HDC@LPC – Testimony for LPC Hearing on June 7, 2016

HDC regularly reviews every public proposal affecting Individual Landmarks and buildings within Historic Districts in New York City, and when needed, we comment on them. Our testimony for the latest items to be presented at the Landmarks Preservation Commission is below.

Item 8
179537- Block 823, lot 75-
60 West 22nd Street – Ladies’ Mile Historic District
A converted dwelling built in 1853 and redesigned in a late 19th century commercial style by Jordan & Giller in 1891. Application is to remove vault covers and install paving.

HDC does not support this application. In the past, diamond plate was used as a place holder solution because vault lights manufacturing became obsolete.  Now, these round relics are being produced again and we strongly encourage the restoration of vault lights whenever we have the opportunity. Pouring concrete here will eradicate any opportunity in the future to put this lovely feature back.  The fact that vault lights are not readily found in the Ladies’ Mile makes their existence here all the more interesting.

60 W 22

LPC determination: Approved


Item 9
180868- Block 208, lot 317-
190 Columbia Heights – Brooklyn Heights Historic District
An Italianate style rowhouse built in 1856. Application is to legalize the installation of windows without Landmarks Preservation Commission permit(s), and to modify HVAC units installed without Landmarks Preservation Commission permit(s).

This promontory location serves as the first glance of Brooklyn Heights from the waterfront. The rear facades here are arguably not secondary in terms of normal measurements of appropriateness because of their visibility. HDC holds that tilt-turn windows are not a permissible feature in this historic district, and found that the AC units clutter this façade. We suggest that the applicant explore placing these units on the rooftop.

190 Columbia Heights

LPC determination: Approved


Item 11
181772- Block 252, lot 22-
34 Grace Court – Brooklyn Heights Historic District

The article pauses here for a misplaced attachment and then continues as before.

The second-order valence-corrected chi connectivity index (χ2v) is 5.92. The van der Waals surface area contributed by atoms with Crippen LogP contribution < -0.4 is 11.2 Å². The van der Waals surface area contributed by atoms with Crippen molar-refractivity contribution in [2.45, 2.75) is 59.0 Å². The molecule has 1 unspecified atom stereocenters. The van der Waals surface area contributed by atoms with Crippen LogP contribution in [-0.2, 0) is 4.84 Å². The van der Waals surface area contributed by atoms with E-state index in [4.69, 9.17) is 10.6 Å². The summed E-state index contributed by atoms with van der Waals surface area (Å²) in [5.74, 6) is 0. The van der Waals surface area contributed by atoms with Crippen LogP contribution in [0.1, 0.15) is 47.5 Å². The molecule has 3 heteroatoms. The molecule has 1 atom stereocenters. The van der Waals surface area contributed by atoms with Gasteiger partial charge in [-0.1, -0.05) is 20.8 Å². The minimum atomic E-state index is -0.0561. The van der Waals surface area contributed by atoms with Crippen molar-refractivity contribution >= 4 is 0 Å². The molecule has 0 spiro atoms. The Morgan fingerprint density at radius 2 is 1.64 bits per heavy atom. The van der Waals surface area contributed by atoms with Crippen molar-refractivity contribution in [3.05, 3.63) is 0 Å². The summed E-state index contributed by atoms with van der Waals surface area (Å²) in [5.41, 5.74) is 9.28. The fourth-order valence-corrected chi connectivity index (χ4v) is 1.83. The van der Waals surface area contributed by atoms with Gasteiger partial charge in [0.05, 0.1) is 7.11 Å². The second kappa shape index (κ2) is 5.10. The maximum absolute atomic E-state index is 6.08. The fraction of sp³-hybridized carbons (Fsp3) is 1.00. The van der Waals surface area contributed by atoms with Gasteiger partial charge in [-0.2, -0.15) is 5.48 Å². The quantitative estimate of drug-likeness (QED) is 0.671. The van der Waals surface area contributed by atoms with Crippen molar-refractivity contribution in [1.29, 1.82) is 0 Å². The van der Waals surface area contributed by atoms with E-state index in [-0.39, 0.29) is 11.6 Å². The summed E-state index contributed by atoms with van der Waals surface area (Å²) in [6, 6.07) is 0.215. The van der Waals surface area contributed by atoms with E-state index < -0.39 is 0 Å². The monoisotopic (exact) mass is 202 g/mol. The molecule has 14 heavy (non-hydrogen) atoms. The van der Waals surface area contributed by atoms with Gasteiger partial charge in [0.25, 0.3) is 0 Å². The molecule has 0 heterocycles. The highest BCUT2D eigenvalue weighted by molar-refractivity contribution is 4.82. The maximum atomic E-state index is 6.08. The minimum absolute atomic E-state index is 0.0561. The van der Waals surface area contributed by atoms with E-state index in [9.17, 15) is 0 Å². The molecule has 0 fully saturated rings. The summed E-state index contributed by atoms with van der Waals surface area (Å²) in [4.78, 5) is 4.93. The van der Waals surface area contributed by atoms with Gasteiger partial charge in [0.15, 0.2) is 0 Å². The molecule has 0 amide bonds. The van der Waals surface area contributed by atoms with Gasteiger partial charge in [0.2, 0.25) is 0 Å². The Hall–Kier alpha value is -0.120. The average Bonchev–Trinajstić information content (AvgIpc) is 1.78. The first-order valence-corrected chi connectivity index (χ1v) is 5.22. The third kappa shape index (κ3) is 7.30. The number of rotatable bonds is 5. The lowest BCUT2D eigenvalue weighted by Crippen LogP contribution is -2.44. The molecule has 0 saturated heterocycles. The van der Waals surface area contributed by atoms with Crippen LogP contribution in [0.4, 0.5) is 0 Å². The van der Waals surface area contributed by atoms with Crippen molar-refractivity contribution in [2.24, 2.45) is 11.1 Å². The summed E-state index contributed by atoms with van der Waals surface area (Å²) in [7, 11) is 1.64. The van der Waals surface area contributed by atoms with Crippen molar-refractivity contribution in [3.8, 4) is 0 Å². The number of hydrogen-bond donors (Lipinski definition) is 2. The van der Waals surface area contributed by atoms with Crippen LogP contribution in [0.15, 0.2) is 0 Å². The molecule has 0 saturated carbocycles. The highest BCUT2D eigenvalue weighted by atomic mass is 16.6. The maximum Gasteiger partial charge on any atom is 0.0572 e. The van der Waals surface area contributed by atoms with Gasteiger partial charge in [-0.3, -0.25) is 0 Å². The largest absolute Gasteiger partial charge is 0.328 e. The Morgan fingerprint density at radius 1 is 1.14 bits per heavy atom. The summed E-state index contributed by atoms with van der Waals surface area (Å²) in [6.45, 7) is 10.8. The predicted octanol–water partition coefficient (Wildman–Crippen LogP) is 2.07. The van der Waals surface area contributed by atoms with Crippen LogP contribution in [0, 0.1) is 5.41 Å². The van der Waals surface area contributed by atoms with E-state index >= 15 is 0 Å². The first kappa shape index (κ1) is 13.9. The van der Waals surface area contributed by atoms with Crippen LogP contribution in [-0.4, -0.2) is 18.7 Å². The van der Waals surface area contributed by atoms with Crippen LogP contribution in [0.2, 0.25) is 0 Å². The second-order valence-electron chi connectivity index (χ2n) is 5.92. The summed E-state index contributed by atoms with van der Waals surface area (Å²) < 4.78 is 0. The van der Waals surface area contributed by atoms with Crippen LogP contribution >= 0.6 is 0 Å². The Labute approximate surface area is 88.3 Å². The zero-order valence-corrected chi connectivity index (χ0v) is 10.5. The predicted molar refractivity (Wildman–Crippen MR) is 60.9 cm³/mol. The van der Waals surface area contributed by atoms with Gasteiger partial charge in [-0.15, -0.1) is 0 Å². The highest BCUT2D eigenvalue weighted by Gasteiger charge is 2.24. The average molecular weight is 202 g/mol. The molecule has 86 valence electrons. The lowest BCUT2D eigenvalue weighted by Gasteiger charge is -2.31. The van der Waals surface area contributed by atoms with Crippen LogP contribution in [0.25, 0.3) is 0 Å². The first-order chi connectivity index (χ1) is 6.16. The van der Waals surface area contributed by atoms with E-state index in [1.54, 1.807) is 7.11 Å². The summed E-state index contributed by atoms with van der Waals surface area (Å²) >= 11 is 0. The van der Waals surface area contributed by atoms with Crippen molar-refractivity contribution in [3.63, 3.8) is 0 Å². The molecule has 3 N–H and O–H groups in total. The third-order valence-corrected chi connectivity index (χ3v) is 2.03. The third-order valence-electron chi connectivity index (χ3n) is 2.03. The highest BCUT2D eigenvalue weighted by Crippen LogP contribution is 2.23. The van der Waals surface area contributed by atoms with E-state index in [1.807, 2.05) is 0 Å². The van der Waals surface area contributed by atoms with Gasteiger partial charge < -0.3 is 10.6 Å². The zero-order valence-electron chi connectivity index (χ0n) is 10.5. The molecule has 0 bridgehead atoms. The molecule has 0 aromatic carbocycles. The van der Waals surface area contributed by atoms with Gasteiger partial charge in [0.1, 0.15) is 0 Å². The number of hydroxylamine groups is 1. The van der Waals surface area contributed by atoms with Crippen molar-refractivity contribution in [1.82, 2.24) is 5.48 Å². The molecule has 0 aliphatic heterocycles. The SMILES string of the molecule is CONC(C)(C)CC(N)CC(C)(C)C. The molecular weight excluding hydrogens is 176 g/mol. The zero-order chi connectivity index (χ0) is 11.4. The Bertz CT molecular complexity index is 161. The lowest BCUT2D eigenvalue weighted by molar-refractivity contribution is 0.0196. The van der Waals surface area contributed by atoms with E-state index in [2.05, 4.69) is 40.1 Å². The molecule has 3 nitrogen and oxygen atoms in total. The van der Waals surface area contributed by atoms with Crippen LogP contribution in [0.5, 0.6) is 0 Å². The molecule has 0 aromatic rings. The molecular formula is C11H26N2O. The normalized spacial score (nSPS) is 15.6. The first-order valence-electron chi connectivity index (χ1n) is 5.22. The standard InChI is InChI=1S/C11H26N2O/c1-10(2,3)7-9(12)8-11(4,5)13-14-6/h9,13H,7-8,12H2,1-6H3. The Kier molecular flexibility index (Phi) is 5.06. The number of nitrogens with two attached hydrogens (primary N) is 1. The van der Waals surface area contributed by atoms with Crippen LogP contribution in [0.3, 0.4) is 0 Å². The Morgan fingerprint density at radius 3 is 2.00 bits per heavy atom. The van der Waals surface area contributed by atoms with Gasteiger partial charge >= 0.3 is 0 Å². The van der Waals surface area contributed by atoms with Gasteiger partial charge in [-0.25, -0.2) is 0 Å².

An Italianate style rowhouse built between 1861 and 1879. Application is to remove a bay window and to construct a rear yard addition.

The prescriptive all glass rear façade seems like a lot of demolition work for little gain. The bay, while likely not original, is charming and should be incorporated somehow into the rear façade.

34 Grace existing

34 Grace Court proposed

LPC determination: Approved


Item 12
180715- Block 253, lot 13-
89 Joralemon Street – Brooklyn Heights Historic District
An Anglo-Italianate style rowhouse built in 1861-79. Application is to replace windows, alter the rear faзade, excavate the rear yard and install rooftop mechanical equipment and a bulkhead.

HDC found the choice of materials inappropriate for Brooklyn Heights. Black, stacked bricks are an unusual choice of color and bond, and choosing an earthly colored brick would be more harmonious. The proposed palette, coupled with steel railings, has the appearance of new condo construction, not the rear of a Civil War era house.
89 Joralemon

LPC determination: Approved


Item 16
182255- Block 200, lot 6-
14 Old Fulton Street – Fulton Ferry Historic District
A one-story gas station. Application is to construct a mechanical shed addition, and install new infill, signage, lighting, awnings, rooftop mechanical equipment, and paving.

HDC found it refreshing that this defunct building will be adaptively reused without demolishing and/or substantially enlarging it. This popular, but small, district is the pedestrian pathway to the Brooklyn waterfront, and unlike neighboring DUMBO, this strip has retained its scale and avoided the infiltration of glass boxes. Projects like these help keep its character.

old fulton historicold fulton proposed

LPC determination: Approved


Item 18
185667- Block 1206, lot 7501-
327 Central Park West – Upper West Side/Central Park West Historic District
A neo-Renaissance style apartment building designed by Nathan Korn and built in 1928-29. Application is to replace windows.

What is the point of regulating windows if individual apartments in skyscrapers each have a different window? If anything, these types of applications should move in the direction to correct inappropriate fenestration, not further confound it. There is certainly such a thing as precedent, and this is a glaring example. Further, the application purports that this is not visible from a public thoroughfare. Is Central Park not the largest public park in Manhattan?

327 CPW

LPC determination: Approved

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